Then there’s North Korea. They’re in a group with Brazil and Portugal. And if fate, the Gods or Karma have anything to do with it, they’ll be leaving the group dead last considering the abysmal behavior in recent months of Dear Leader – that is unless the Gods are both crazy and STALINIST!
[INSERT TRASH TALK HERE]
John - Age 6.
John: Full disclosure. Kurt Heinrich didn’t know how to fill out his bracket, so I had to help him do it. I’m not saying that this is a true representation of his soccer skills, but I’m not not saying it is, either. Kurt’s inability to read – coupled with his lack of killer instinct (see photo) – will make this exchange nothing short of a cake walk. Perhaps, Kurt, you should just give me the $10 now. Also, Ballack (he’s your goalie) was the linchpin of Germania’s team – with him gone you have nothing. Nothing except an unmatched work ethic, chiseled features and a terrible history with which the country must try to reconcile on a daily basis. Your move, Heinrich.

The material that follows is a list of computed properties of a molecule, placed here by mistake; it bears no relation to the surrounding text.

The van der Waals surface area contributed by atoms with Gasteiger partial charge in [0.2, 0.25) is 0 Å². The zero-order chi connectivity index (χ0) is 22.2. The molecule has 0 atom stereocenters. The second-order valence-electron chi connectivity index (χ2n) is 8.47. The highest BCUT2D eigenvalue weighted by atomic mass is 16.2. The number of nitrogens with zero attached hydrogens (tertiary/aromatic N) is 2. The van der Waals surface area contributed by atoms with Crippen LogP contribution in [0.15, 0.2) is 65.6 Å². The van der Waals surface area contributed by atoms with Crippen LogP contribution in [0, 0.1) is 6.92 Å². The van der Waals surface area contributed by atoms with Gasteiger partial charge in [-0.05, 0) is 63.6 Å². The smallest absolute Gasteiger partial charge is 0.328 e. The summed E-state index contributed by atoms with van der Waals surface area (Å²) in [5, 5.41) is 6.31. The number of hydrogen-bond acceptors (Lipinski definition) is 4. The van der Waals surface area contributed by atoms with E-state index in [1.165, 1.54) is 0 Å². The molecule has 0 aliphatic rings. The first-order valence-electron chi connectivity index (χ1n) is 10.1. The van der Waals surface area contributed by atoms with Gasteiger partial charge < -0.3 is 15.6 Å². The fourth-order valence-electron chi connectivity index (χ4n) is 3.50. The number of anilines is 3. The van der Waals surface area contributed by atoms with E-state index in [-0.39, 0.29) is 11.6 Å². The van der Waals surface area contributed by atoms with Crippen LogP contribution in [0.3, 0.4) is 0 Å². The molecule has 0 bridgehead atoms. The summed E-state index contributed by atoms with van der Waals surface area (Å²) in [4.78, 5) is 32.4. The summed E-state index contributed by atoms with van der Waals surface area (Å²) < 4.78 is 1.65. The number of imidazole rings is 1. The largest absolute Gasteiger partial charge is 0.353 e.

Kurt - Age 10
Kurt: John the fact you can’t identify a hereditary team to cheer for means you may not have a soul after all. Sorry, but Godfrey and I are already snickering. While I agree with many of your predictions, your inability to cheer for a team you loyally adore (through loss and loss again) means you’re less of a soccer fanatic than me. The only way to prove me wrong is to break a bottle of beer over your head and eat the shattered glass – an act even the craziest and most fanatical English soccer hooligan would be hard pressed to do. You won’t do it. DO IT!